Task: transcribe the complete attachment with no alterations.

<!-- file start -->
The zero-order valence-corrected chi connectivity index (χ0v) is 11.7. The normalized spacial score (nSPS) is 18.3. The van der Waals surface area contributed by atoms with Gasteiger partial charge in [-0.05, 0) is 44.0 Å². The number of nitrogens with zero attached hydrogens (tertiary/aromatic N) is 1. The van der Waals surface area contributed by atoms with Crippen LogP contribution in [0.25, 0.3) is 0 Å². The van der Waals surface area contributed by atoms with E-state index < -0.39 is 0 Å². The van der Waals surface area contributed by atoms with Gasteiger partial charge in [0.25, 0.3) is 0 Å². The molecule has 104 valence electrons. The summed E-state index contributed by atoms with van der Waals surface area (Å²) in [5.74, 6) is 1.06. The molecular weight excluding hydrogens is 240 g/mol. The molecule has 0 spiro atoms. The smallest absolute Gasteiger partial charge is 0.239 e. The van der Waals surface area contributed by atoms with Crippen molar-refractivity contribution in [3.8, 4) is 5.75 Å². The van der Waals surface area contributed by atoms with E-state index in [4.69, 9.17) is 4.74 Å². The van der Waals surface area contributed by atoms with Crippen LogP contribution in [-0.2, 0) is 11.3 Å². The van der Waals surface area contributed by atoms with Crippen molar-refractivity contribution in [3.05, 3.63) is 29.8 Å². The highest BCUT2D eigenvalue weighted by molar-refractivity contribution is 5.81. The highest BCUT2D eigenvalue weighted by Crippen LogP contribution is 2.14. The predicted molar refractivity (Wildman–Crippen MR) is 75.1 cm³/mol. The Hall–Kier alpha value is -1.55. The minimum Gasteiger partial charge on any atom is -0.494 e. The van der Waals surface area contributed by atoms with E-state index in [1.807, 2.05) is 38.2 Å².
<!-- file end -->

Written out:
The zero-order valence-corrected chi connectivity index (χ0v) is 11.7. The normalized spacial score (nSPS) is 18.3. The van der Waals surface area contributed by atoms with Gasteiger partial charge in [-0.05, 0) is 44.0 Å². The number of nitrogens with zero attached hydrogens (tertiary/aromatic N) is 1. The van der Waals surface area contributed by atoms with Crippen LogP contribution in [0.25, 0.3) is 0 Å². The van der Waals surface area contributed by atoms with E-state index < -0.39 is 0 Å². The van der Waals surface area contributed by atoms with Gasteiger partial charge in [0.25, 0.3) is 0 Å². The molecule has 104 valence electrons. The summed E-state index contributed by atoms with van der Waals surface area (Å²) in [5.74, 6) is 1.06. The molecular weight excluding hydrogens is 240 g/mol. The molecule has 0 spiro atoms. The smallest absolute Gasteiger partial charge is 0.239 e. The van der Waals surface area contributed by atoms with Crippen molar-refractivity contribution in [3.8, 4) is 5.75 Å². The van der Waals surface area contributed by atoms with E-state index in [4.69, 9.17) is 4.74 Å². The van der Waals surface area contributed by atoms with Crippen LogP contribution in [-0.2, 0) is 11.3 Å². The van der Waals surface area contributed by atoms with Crippen molar-refractivity contribution in [3.05, 3.63) is 29.8 Å². The highest BCUT2D eigenvalue weighted by molar-refractivity contribution is 5.81. The highest BCUT2D eigenvalue weighted by Crippen LogP contribution is 2.14. The predicted molar refractivity (Wildman–Crippen MR) is 75.1 cm³/mol. The Hall–Kier alpha value is -1.55. The minimum Gasteiger partial charge on any atom is -0.494 e. The van der Waals surface area contributed by atoms with E-state index in [1.807, 2.05) is 38.2 Å².